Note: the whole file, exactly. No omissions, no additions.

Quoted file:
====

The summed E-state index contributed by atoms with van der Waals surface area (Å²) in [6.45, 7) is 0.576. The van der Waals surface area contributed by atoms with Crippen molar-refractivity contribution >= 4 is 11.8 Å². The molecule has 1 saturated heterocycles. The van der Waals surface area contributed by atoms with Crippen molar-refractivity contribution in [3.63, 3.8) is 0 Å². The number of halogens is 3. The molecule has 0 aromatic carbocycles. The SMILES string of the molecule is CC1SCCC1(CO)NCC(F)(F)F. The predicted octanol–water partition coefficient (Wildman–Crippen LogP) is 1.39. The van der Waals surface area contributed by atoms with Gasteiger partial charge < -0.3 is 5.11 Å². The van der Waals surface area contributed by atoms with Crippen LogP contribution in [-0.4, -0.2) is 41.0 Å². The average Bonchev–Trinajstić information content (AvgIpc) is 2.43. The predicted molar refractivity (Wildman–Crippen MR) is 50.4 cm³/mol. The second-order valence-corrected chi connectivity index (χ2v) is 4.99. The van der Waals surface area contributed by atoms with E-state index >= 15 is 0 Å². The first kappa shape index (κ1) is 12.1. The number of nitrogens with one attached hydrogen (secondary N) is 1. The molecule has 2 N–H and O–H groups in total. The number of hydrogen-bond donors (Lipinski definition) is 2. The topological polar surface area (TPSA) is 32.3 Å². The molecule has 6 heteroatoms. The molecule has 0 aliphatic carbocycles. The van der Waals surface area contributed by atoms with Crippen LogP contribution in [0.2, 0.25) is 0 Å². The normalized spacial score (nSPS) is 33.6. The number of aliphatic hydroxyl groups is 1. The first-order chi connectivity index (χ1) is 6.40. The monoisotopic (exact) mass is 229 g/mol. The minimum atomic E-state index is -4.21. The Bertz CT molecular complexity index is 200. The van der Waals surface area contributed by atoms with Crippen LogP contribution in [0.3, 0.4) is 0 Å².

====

The summed E-state index contributed by atoms with van der Waals surface area (Å²) in [6.45, 7) is 0.576. The van der Waals surface area contributed by atoms with Crippen molar-refractivity contribution >= 4 is 11.8 Å². The molecule has 1 saturated heterocycles. The van der Waals surface area contributed by atoms with Crippen molar-refractivity contribution in [3.63, 3.8) is 0 Å². The number of halogens is 3. The molecule has 0 aromatic carbocycles. The SMILES string of the molecule is CC1SCCC1(CO)NCC(F)(F)F. The predicted octanol–water partition coefficient (Wildman–Crippen LogP) is 1.39. The van der Waals surface area contributed by atoms with Gasteiger partial charge < -0.3 is 5.11 Å². The van der Waals surface area contributed by atoms with Crippen LogP contribution in [-0.4, -0.2) is 41.0 Å². The average Bonchev–Trinajstić information content (AvgIpc) is 2.43. The predicted molar refractivity (Wildman–Crippen MR) is 50.4 cm³/mol. The second-order valence-corrected chi connectivity index (χ2v) is 4.99. The van der Waals surface area contributed by atoms with E-state index >= 15 is 0 Å². The first kappa shape index (κ1) is 12.1. The number of nitrogens with one attached hydrogen (secondary N) is 1. The molecule has 2 N–H and O–H groups in total. The number of hydrogen-bond donors (Lipinski definition) is 2. The topological polar surface area (TPSA) is 32.3 Å². The molecule has 6 heteroatoms. The molecule has 0 aliphatic carbocycles. The van der Waals surface area contributed by atoms with Crippen LogP contribution in [0.2, 0.25) is 0 Å². The normalized spacial score (nSPS) is 33.6. The number of aliphatic hydroxyl groups is 1. The first-order chi connectivity index (χ1) is 6.40. The monoisotopic (exact) mass is 229 g/mol. The minimum atomic E-state index is -4.21. The Bertz CT molecular complexity index is 200. The van der Waals surface area contributed by atoms with Crippen LogP contribution in [0.3, 0.4) is 0 Å².